The lack of social support led to the formation of a kind of ghetto, and violence and fear was all Jimmy knew.

“I spent most of my life trying to make people like me, to make me feel safe.”

The outcomes of this unhappy marinade were, surprisingly, his high achieving at school, then his rock ’n’ roll career. Music gave him a sense of approval and worth, and an outlet for his anger and hopelessness.

“The stuff that I hadn’t been able to do in my own life, I was allowed to let these emotions run free on stage,” he said. “And the more I did, the more people liked it. I spent most of my life trying to make people like me, to make me feel safe. I thought, ‘if people like me then I’m worth something’. And that’s been really what’s driven me for 55 years.”

Making Good of his Pain

Jimmy Barnes with wife Jane and Grandkids

Happy times: Jimmy Barnes with his wife Jane and grandchildren.

Today, the much healthier Jimmy is making good of his life story, by encouraging others that they don’t have to stay stuck in the pain of their past.

“You can leave it behind,” he said. “You can deal with it. I found that people are much more resilient than I imagined.”

He’s also speaking out about domestic violence and supporting the Luke Batty foundation.

“If you’re a victim of this you have to go talk about it, get it out in the open, get help, talk to a therapist,” he said. “If you’re a perpetrator, nobody’s proud of being like that, and that shame causes them pain. They’ve got to get help too.”

The Jimmy Barnes Story Comes to Life on Stage

Jimmy Barnes performing his show 'Working Class Boy'

Story and song: Jimmy Barnes and family tell the ‘Barnsey’ story on stage.

To celebrate the release of the book, Jimmy is touring a stage show called Working Class Boy: An Evening of Stories and Songs. With his son Jackie, daughter Mahalia and son-in-law Ben Rodgers singing and playing the songs alongside him, Jimmy brings his biography to life.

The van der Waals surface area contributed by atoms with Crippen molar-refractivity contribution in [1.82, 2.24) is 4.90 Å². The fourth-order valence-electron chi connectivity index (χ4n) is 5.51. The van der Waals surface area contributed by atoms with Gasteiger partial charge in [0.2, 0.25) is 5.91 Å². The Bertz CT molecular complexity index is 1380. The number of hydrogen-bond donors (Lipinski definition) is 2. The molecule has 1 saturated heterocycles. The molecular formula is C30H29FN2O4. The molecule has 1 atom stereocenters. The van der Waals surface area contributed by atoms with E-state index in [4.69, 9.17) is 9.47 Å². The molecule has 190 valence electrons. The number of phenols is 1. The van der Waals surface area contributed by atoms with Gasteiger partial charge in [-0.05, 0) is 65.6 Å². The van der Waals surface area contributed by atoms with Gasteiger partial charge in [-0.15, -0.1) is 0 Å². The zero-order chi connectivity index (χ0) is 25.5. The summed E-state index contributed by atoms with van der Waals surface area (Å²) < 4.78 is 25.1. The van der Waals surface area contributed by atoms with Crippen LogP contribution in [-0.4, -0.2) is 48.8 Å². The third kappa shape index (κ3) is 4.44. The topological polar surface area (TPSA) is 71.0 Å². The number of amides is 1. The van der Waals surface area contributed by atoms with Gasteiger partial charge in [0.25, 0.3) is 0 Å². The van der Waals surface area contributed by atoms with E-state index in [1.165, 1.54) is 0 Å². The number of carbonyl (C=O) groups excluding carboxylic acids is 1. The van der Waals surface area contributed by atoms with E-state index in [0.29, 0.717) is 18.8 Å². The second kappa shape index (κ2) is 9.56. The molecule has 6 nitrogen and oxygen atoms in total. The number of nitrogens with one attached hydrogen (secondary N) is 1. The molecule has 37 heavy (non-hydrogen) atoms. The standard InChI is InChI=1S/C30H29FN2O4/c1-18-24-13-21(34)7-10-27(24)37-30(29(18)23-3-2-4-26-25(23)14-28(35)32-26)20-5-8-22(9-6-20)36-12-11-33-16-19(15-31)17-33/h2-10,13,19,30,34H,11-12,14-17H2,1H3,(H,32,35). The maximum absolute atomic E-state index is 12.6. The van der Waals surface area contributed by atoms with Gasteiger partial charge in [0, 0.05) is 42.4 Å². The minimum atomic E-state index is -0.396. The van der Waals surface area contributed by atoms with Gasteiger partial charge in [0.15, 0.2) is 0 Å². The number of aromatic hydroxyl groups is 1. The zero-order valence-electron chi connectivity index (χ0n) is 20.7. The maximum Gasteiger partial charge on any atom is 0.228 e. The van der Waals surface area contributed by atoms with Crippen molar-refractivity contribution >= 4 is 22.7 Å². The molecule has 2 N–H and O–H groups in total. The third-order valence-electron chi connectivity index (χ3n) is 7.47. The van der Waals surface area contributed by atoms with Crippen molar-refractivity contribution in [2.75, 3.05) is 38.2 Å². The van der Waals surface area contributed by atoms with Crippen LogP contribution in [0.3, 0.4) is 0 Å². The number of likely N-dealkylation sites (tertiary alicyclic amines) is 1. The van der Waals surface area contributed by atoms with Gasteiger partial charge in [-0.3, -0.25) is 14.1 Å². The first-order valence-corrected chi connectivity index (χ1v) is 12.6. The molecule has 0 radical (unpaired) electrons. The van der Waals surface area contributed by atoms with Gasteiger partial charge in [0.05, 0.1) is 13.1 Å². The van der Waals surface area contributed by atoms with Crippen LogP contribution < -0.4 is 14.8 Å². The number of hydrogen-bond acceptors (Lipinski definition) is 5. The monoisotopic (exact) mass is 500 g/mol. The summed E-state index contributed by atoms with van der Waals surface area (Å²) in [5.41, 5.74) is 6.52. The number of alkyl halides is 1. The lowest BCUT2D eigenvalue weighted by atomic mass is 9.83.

It’s a draining, emotional experience every night, he said.

“It’s emotionally tiring, which is much different to doing a hard rock ‘n’ roll show,” he said. “It’s a different sort of tired.

“I’ll be talking about a situation and see someone’s face in the audience, and I know they’ve been through the same thing.”

“Some nights I get up there and I think, ‘I’m breezing through this’… But there’ll be points in every show where suddenly something new will occur to me, or I’ll be talking about a situation and I can see someone’s face in the audience, and I know they’ve been through the same thing. Or I’ll be talking or singing and I’ll notice a new expression on one of my children’s faces. And suddenly it becomes very difficult to do.”

He said the rewards of the show are reaching people with his story, as well as connecting with his own children on a deeper level than ever before.

“My children have seen the effects my childhood had on me,” he said. “They’ve seen it nearly kill me over the years. They’ve seen me drink myself to death. They’ve worried about me. And to see me getting it out of my system on stage is enlightening to them. It answers a lot of the questions they have about me and about the effects it’s had on them. And also it’s a bit joyous because they get to see that I’m letting it go.”